Greece continued grabbing headlines Monday as the government rushed to meet the IMF/EU/ECB troika’s demandsfor credible deficit reduction. Fears of a Greek defaulthave escalated this month, and yields elsewhere in the eurozone periphery have ticked up at the same time, perhaps in sympathy. Yet that doesn’t mean default risk runs high in those nations—all PIIGS aren’t created equally. For example, Ireland lacks many of Greece’s structural problems, and it’s made substantial progress since its November 2010 bailout.
While Greece’s fiscal crisis largely resulted from years of an uncompetitive economy—stemming from mostly socialist economic policies—Ireland’s grew largely from a banking crisis. In 2010, Irish banks were in dire straits. The government had already pumped huge amounts of money into the banks, ballooning the deficit in the process. As recapitalization attempt after attempt proved insufficient, Ireland borrowed more—and more expensive—money. Hence the government turned to the EFSF—borrowing roughly €90 billion and committing to reduce annual deficits from 32% of GDP in 2010 to 3% of GDP by 2015.
It’s been a difficult road, but Ireland’s deficit reduction program seems to be on track. Tax revenues exceeded the August target by about 1% and are more than 8% higher than one year ago—over which the deficit narrowedby more than €1.6 billion. A stark contrast to Greece, which many feel lacks a credible plan over a year after its bailout. And while Greece remains locked in recession—its economy contracted -4.8% y/y in Q1 and -6.9% y/y in Q2—Ireland’s GDP rebounded+1.3% q/q (+0.1% y/y). Q2’s growth estimate hasn’t yet been released, though much of the monthly data trended positive.
Why the difference? Most importantly, Ireland is structurally much more business-friendly and therefore, competitive. The World Bank recently rated Greece the 109th easiest countryto do business in, barely squeaking by Bosnia-Herzegovina. Ireland is ninth. Greece is 149th out of 183 ranked countries in ease of starting a business. Ireland? Eleventh. Ireland’s corporate tax rate is 12.5%, about half the eurozone core’s prevailing rate (likely partly why several large international companiesmake their EU headquarters there). In no small coincidence, international trade has benefited Ireland greatly of late. Tellingly, when negotiating Ireland’s bailout, other eurozone members felt Ireland’s corporate rate was too low and pushed for an increase. Ireland demurred.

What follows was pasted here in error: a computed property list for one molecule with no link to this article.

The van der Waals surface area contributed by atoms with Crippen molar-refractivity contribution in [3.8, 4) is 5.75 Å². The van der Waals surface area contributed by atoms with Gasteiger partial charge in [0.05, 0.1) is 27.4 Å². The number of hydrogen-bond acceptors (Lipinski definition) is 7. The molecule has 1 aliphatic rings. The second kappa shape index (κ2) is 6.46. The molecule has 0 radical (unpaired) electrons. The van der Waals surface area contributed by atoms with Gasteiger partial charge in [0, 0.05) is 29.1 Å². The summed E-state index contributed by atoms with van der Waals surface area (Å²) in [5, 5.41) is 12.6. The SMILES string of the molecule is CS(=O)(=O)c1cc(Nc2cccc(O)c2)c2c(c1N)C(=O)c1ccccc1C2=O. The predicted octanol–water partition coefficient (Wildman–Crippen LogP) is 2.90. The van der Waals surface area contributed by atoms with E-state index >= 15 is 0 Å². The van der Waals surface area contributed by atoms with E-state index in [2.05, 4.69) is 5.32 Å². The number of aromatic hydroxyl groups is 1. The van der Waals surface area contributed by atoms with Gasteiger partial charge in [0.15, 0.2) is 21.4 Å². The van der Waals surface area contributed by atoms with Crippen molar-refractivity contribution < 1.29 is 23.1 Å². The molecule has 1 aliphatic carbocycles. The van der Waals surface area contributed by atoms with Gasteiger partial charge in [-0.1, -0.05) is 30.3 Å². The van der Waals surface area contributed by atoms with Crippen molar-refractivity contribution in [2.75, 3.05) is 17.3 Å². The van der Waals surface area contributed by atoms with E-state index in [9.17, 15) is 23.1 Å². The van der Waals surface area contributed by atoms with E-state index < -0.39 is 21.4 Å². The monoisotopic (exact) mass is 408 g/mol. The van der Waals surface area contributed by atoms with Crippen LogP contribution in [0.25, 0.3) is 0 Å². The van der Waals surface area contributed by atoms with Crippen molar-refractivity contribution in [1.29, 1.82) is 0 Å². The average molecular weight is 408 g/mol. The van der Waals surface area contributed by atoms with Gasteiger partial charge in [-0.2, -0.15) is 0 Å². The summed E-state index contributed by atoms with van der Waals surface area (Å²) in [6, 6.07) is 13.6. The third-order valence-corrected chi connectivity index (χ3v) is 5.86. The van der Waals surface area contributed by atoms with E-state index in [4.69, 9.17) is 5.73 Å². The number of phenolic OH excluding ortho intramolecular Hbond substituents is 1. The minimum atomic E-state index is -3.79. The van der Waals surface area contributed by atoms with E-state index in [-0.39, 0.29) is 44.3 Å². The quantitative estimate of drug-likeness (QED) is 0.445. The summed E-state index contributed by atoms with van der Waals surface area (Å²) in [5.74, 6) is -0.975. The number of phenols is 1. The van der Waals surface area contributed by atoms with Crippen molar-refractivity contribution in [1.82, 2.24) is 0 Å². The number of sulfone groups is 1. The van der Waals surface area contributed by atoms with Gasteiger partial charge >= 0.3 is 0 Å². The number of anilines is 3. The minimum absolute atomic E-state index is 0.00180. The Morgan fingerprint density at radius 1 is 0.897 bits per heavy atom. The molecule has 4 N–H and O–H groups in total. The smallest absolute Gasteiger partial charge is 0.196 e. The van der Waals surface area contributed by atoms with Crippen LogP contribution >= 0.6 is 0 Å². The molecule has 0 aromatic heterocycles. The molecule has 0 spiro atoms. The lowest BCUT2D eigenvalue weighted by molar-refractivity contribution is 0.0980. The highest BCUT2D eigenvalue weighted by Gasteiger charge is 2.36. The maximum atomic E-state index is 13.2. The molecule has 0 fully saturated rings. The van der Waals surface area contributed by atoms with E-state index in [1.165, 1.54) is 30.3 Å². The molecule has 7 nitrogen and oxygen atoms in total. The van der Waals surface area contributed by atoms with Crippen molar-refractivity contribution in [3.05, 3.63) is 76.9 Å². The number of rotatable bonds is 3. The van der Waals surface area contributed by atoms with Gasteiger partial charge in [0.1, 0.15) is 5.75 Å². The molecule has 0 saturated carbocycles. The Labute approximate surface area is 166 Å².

Ireland also had a head start on privatization, shedding over €8 billionin state-owned assets between 1991 and 2006. It also boasts more effective tax collection and lacks Greece’s rampant corruption and bloated public sector. Greece entered its crisis with hundreds of outdated government agencies bleeding cash; its government employed around 40% of the total workforce before cuts began and remains heavily centralized. Ireland’s government workforce was less than half that size entering 2011.
Granted, Ireland’s not out of the woods. Significant progress must be made, and there’s still risk its banks will need more capital injections. But Ireland isn’t Greece—nor was it at the outset of the PIIGS problems. And thus far, Ireland seems on track overall, showing there is a way backfor troubled peripheral nations, provided they take the necessary and appropriate steps.
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